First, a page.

Liam Begley, a teacher at Mayfield Community School, Cork, brings us this report from the second Dublin Bay OGA Junior Gaffers event held over the weekend 23 - 24 May 2015. OGA members may read more about the students' activities in the September issue of Gaffers Log.
Eight students and two teachers arrived at Poolbeg Marina as guests of the OGA to take part in a training weekend organised by the Dublin Bay OGA to introduce young people to the joy of traditional sailing vessels. There were two boats, ‘Tír na nÓg’, a Heard 28 Falmouth Oyster Boat replica belonging to Sean Walsh, president of the OGA and ‘Naomh Crónán’, a group-owned Bád Mór Galway Hooker. The boats were tied to the marina in Poolbeg at the mouth of the River Liffey and in the midst of a busy port. There were ferries, cruise ships and cargo vessels arriving and departing all night. It took the students quite a while to settle down for the night, slowly adjusting to the constant motion and the strange sounds.
Last year, a similar group from the school took part in the first Junior Gaffers traditional sail-training programme and had a wonderful time. The event was a success and Sean Walsh invited the school to participate again this year. The school was delighted to accept for the following reasons where the students:
- learn how to sail and really enjoy the experience;
- get to know and love these historic craft;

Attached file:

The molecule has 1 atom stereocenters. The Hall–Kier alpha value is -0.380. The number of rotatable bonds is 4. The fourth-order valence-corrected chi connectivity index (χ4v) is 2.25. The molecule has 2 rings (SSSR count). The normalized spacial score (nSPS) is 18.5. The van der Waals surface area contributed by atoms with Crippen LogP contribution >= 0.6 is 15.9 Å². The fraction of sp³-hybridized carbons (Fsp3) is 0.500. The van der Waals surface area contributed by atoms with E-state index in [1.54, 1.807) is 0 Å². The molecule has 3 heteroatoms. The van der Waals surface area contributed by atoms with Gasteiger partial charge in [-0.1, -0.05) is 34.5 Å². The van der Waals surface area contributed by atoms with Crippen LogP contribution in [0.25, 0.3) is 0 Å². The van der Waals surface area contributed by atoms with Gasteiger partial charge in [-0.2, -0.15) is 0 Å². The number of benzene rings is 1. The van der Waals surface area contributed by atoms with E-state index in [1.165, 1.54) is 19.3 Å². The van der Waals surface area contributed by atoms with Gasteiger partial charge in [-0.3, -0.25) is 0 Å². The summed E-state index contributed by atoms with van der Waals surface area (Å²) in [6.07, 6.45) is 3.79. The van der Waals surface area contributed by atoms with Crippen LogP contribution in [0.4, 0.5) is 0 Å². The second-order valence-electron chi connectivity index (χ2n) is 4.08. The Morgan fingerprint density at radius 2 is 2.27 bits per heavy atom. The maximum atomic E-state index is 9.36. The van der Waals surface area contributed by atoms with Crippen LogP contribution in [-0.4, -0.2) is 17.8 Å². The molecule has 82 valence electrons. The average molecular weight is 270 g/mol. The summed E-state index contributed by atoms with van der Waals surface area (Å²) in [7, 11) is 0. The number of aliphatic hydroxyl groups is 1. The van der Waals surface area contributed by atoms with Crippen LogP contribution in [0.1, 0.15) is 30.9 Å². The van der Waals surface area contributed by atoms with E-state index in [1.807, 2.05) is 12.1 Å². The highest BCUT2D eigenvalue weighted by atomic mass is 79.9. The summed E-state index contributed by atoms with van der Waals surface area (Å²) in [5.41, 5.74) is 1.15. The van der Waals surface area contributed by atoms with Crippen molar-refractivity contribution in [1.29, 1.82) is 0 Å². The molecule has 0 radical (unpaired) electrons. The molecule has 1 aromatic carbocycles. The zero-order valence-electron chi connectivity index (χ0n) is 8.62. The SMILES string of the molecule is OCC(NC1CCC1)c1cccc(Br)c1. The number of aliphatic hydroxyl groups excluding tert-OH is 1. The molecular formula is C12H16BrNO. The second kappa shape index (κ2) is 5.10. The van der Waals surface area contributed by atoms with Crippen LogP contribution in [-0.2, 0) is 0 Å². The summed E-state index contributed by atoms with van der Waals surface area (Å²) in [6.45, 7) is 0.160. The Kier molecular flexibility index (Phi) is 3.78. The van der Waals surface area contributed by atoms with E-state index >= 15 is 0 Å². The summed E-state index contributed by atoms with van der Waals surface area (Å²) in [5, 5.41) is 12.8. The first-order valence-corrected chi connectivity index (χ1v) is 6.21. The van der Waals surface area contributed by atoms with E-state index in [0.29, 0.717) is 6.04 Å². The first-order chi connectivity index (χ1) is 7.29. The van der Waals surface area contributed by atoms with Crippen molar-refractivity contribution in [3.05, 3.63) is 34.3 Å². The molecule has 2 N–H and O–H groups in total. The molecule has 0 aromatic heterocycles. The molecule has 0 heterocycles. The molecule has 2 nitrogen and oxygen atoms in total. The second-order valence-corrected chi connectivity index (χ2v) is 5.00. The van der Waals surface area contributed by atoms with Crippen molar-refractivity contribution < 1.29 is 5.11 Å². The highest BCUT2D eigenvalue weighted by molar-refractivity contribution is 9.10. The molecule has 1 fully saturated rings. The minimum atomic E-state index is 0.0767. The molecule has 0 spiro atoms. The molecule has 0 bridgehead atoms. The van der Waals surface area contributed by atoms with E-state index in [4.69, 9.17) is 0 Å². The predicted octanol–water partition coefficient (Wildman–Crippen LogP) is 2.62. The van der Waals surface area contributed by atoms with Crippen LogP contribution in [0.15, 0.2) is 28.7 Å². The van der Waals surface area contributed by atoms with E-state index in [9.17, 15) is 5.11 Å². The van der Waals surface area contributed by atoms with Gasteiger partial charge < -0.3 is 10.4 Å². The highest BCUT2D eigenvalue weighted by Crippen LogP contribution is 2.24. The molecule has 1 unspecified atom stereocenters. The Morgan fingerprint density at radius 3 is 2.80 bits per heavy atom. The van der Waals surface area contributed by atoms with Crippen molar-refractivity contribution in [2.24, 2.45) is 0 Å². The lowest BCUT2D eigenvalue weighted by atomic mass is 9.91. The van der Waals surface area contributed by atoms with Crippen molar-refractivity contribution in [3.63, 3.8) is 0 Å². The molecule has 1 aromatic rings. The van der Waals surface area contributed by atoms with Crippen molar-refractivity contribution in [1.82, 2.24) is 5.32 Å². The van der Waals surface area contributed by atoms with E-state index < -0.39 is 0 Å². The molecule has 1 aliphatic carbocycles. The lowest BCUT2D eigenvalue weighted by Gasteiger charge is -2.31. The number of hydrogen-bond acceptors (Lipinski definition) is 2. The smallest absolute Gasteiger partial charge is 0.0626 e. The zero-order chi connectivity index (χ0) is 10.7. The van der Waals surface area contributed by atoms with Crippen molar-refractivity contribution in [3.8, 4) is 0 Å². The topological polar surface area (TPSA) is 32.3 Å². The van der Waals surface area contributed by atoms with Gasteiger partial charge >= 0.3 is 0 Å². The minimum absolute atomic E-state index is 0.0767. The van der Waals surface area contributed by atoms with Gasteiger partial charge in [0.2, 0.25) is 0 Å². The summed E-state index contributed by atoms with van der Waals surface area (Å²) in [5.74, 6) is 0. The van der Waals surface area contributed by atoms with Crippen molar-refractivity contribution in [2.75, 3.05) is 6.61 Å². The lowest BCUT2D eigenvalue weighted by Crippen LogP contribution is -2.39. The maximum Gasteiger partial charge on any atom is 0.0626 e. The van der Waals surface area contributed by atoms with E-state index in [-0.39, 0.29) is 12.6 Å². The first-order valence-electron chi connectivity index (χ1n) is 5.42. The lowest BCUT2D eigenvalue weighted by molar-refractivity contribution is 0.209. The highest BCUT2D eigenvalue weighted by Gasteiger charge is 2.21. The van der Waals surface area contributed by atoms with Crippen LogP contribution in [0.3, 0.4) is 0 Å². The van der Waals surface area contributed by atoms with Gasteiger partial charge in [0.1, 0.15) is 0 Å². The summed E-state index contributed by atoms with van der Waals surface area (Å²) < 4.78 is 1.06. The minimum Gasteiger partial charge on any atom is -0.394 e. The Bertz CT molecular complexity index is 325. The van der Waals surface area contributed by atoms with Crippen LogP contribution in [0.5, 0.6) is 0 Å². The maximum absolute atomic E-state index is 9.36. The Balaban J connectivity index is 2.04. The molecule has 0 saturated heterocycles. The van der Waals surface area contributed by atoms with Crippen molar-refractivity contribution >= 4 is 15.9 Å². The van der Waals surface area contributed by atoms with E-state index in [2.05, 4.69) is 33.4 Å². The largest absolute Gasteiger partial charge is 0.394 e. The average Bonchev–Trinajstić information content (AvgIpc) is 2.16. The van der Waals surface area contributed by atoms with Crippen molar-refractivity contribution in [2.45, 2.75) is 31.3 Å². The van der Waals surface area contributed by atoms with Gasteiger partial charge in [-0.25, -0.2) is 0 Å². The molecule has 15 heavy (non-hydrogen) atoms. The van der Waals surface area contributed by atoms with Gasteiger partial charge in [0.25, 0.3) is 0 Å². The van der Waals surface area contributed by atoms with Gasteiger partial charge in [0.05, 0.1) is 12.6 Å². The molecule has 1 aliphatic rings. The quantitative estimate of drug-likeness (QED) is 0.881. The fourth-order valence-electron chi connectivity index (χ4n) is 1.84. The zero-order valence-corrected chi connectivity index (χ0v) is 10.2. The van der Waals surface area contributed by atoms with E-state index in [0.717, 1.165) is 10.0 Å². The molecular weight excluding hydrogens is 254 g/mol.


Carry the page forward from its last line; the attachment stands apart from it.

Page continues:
- learn to appreciate the teamwork involved in sailing and living aboard these boats;
- broaden their horizons;
- achieve a basis from which to develop a longer-term interest in maritime activities;
- meet new and interesting people, hearing first hand tales of seafaring adventures.
All of the students were impressed by the boats and by the experience of sailing them, but particularly inspired by the OGA members giving so freely of their time, their knowledge, their friendship and their trust. They were all made to feel very welcome by Poolbeg Yacht and Boat Club. It was made clear to the students from the start that they would be treated as full members of the crew for the weekend, expected to take part in all aspects of operating the boats.
For boys and girls too young to drive a car, this is no small undertaking.
As a teacher I get a kick out of watching how well teenagers respond to being given adult responsibility. Each student got to steer and work the sails, to secure lines and stow gear. They learned by doing. One student even got to ride a bosun’s chair up the mast of ‘Tír na nÓg’ in order to re-rig a staysail. They sailed to Dun Laoghaire and back again on the Saturday. They motored up the Liffey to pass under the East Link bridge on the Sunday.
The students crammed a lot of learning into one weekend and a tired, but happy group made their way back to Cork on Sunday 24 May at the end of another very successful DBOGA Youth Sailing event.
The OGA can feel rightly proud of passing on the gaff sailing torch to these young people.